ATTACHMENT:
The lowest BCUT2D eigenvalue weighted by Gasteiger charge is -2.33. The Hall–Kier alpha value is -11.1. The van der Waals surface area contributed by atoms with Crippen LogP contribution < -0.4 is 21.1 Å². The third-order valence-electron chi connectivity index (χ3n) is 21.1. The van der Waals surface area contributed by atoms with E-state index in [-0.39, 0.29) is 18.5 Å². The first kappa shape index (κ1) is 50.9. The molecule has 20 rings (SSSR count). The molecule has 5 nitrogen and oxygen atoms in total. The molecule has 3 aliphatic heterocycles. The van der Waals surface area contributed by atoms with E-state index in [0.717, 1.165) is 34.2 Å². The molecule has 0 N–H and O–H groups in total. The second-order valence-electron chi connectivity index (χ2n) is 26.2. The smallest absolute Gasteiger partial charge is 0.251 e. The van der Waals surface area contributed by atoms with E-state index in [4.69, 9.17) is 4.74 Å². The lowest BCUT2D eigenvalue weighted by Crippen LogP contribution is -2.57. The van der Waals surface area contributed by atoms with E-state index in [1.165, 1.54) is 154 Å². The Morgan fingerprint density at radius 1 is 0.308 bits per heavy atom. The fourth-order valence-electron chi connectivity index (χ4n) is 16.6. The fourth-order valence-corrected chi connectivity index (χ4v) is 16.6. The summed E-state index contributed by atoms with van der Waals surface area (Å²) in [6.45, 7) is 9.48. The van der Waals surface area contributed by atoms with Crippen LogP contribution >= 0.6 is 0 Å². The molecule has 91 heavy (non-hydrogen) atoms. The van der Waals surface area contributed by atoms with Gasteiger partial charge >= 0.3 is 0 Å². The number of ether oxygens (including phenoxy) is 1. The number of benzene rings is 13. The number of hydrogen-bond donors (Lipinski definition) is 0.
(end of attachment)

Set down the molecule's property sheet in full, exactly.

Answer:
The lowest BCUT2D eigenvalue weighted by Gasteiger charge is -2.33. The Hall–Kier alpha value is -11.1. The van der Waals surface area contributed by atoms with Crippen LogP contribution < -0.4 is 21.1 Å². The third-order valence-electron chi connectivity index (χ3n) is 21.1. The van der Waals surface area contributed by atoms with E-state index in [-0.39, 0.29) is 18.5 Å². The first kappa shape index (κ1) is 50.9. The molecule has 20 rings (SSSR count). The molecule has 5 nitrogen and oxygen atoms in total. The molecule has 3 aliphatic heterocycles. The van der Waals surface area contributed by atoms with E-state index in [0.717, 1.165) is 34.2 Å². The molecule has 0 N–H and O–H groups in total. The second-order valence-electron chi connectivity index (χ2n) is 26.2. The smallest absolute Gasteiger partial charge is 0.251 e. The van der Waals surface area contributed by atoms with E-state index in [4.69, 9.17) is 4.74 Å². The lowest BCUT2D eigenvalue weighted by Crippen LogP contribution is -2.57. The van der Waals surface area contributed by atoms with E-state index in [1.165, 1.54) is 154 Å². The Morgan fingerprint density at radius 1 is 0.308 bits per heavy atom. The fourth-order valence-electron chi connectivity index (χ4n) is 16.6. The fourth-order valence-corrected chi connectivity index (χ4v) is 16.6. The summed E-state index contributed by atoms with van der Waals surface area (Å²) in [6.45, 7) is 9.48. The van der Waals surface area contributed by atoms with Crippen LogP contribution >= 0.6 is 0 Å². The molecule has 91 heavy (non-hydrogen) atoms. The van der Waals surface area contributed by atoms with Gasteiger partial charge >= 0.3 is 0 Å². The number of ether oxygens (including phenoxy) is 1. The number of benzene rings is 13. The number of hydrogen-bond donors (Lipinski definition) is 0.